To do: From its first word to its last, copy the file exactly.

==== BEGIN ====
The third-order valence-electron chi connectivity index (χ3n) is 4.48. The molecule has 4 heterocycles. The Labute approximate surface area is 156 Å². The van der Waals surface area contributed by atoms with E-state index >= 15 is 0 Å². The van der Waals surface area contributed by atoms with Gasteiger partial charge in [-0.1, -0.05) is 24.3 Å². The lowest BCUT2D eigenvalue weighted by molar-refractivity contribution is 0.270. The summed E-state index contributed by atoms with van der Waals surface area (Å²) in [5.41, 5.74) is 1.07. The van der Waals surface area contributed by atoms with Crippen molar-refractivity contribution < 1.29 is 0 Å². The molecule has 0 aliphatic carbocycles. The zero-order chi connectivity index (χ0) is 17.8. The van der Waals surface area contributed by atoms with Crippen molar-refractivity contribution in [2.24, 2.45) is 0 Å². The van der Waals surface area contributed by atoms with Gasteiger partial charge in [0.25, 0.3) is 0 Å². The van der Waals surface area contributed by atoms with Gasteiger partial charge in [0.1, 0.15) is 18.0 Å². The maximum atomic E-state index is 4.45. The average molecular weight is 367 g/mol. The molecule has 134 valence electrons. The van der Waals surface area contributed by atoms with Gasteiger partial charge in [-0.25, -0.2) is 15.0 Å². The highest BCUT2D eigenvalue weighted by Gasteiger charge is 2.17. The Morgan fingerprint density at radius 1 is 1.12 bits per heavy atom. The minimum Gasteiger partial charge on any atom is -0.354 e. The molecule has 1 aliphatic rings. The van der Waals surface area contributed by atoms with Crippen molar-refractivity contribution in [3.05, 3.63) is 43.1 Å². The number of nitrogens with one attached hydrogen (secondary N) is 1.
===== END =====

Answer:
The third-order valence-electron chi connectivity index (χ3n) is 4.48. The molecule has 4 heterocycles. The Labute approximate surface area is 156 Å². The van der Waals surface area contributed by atoms with E-state index >= 15 is 0 Å². The van der Waals surface area contributed by atoms with Gasteiger partial charge in [-0.1, -0.05) is 24.3 Å². The lowest BCUT2D eigenvalue weighted by molar-refractivity contribution is 0.270. The summed E-state index contributed by atoms with van der Waals surface area (Å²) in [5.41, 5.74) is 1.07. The van der Waals surface area contributed by atoms with Crippen molar-refractivity contribution < 1.29 is 0 Å². The molecule has 0 aliphatic carbocycles. The zero-order chi connectivity index (χ0) is 17.8. The van der Waals surface area contributed by atoms with Crippen molar-refractivity contribution in [2.24, 2.45) is 0 Å². The van der Waals surface area contributed by atoms with Gasteiger partial charge in [0.25, 0.3) is 0 Å². The van der Waals surface area contributed by atoms with Gasteiger partial charge in [0.1, 0.15) is 18.0 Å². The maximum atomic E-state index is 4.45. The average molecular weight is 367 g/mol. The molecule has 134 valence electrons. The van der Waals surface area contributed by atoms with Gasteiger partial charge in [-0.25, -0.2) is 15.0 Å². The highest BCUT2D eigenvalue weighted by Gasteiger charge is 2.17. The Morgan fingerprint density at radius 1 is 1.12 bits per heavy atom. The minimum Gasteiger partial charge on any atom is -0.354 e. The molecule has 1 aliphatic rings. The van der Waals surface area contributed by atoms with Crippen molar-refractivity contribution in [3.05, 3.63) is 43.1 Å². The number of nitrogens with one attached hydrogen (secondary N) is 1.